The mess at Mitchell Park | June 28, 2013 | Palo Alto Weekly | Palo Alto Online |

Palo Alto Weekly

Cover Story - June 28, 2013

The mess at Mitchell Park

How the construction of Palo Alto's largest library went horribly wrong

by Gennady Sheyner

Palo Alto's elected leaders first realized that something strange was happening at Mitchell Park on Sept. 12, 2011, when Public Works officials made an unusual request to raise the budget for the construction of the city's flagship library.

This story contains 5847 words.

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Staff Writer Gennady Sheyner can be emailed at


Posted by Resident, a resident of Another Palo Alto neighborhood
on Jun 28, 2013 at 8:54 am

The biggest problem with this mess is that we were guilt tripped by the PTAs, library commission, etc. to do this now for the sake of our kids! Many of those kids have already graduated high school!!!!

We didn't need a huge project of this scope back then and many of us said so. But, the old library was in such poor condition that it was felt that voting yes was the only way we would get improvements to a dilapidated building. We could have done an extensive remodel for half the price in a quarter of the time, but no, we had to have the biggest and best because this is Palo Alto and our kids deserve it.

I hope all those college students who remember the days of playing in the Drop at the old Mitchell Park and attending the middle school dances are enjoying what was planned for them as they come home this summer and still see a construction zone around their old hang out place.

Bitter, yes I am. I hate to say I told you so, but that's how I feel.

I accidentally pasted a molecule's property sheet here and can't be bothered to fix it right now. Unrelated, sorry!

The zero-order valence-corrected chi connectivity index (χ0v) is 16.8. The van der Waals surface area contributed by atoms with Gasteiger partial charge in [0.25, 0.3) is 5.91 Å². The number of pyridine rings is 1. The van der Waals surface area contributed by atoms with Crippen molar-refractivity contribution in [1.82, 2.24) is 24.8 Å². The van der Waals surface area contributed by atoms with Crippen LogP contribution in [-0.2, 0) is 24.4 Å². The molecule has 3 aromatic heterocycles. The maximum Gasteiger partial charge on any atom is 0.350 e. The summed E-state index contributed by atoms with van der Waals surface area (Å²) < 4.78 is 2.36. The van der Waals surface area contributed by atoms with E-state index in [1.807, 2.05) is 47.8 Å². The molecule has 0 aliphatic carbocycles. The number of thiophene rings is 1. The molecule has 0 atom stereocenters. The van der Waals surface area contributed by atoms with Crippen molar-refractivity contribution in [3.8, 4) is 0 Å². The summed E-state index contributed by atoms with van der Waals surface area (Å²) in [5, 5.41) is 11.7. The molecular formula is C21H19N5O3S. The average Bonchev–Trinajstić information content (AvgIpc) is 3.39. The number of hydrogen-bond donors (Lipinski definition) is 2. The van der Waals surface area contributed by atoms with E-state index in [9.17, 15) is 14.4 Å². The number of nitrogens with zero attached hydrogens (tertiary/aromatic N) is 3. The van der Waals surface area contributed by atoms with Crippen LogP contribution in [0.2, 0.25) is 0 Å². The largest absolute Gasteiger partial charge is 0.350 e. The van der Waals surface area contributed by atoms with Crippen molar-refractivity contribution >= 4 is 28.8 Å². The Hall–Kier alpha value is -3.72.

Posted by Anonymous, a resident of Another Palo Alto neighborhood
on Jun 28, 2013 at 9:11 am

The new Mitchell Park Library is the only significant City building project in South Palo Alto and, boy, is it screwed up. It serves as a reminder of the quality of City Government and who they serve.

Posted by PECUNIAC, a resident of another community
on Jun 28, 2013 at 11:24 am

Years ago, as a contractor bidding on jobs at SFO, it was the 'usual' practice to look for "dirty plans", that is, plans that have flaws, inconsistencies, incomplete data, etc. In those cases, the prudent contractor bids low to get the job and then hopes to make any profit on change orders. A rule of thumb in the construction industry is to price labor for change orders at 3X the amount one would put in the original bid.

Look folks, there's no free lunch, there are no 'good deals' in construction. If governmental organizations insist on low bid procurements, they will always get low, slow or no performance. Better to have proposals evaluated by a jury of both city staff and outside consultants.

While this particular contractor may be out of their range for a project of this scope, the situation in Palo Alto is exacerbated by a building department staffed with O.C and, at times, adversarial inspectors who can contribute to the breakdown of civil communications.
Homeowners in Palo Alto are not the only ones at their wits end with the Palo Alto process. Palo Alto and its minions should look to the City of Fremont for a building department that works. Hey, why not outsource? The firms owned by Palo Alto's elites do it all the time.

Posted by Veritas, a resident of Another Palo Alto neighborhood
on Jun 28, 2013 at 11:25 am

What a mess! Where is the accountability? Is the City Council asleep?

Heads should roll at City Hall. The first head to roll should be that of the Director of Public Works!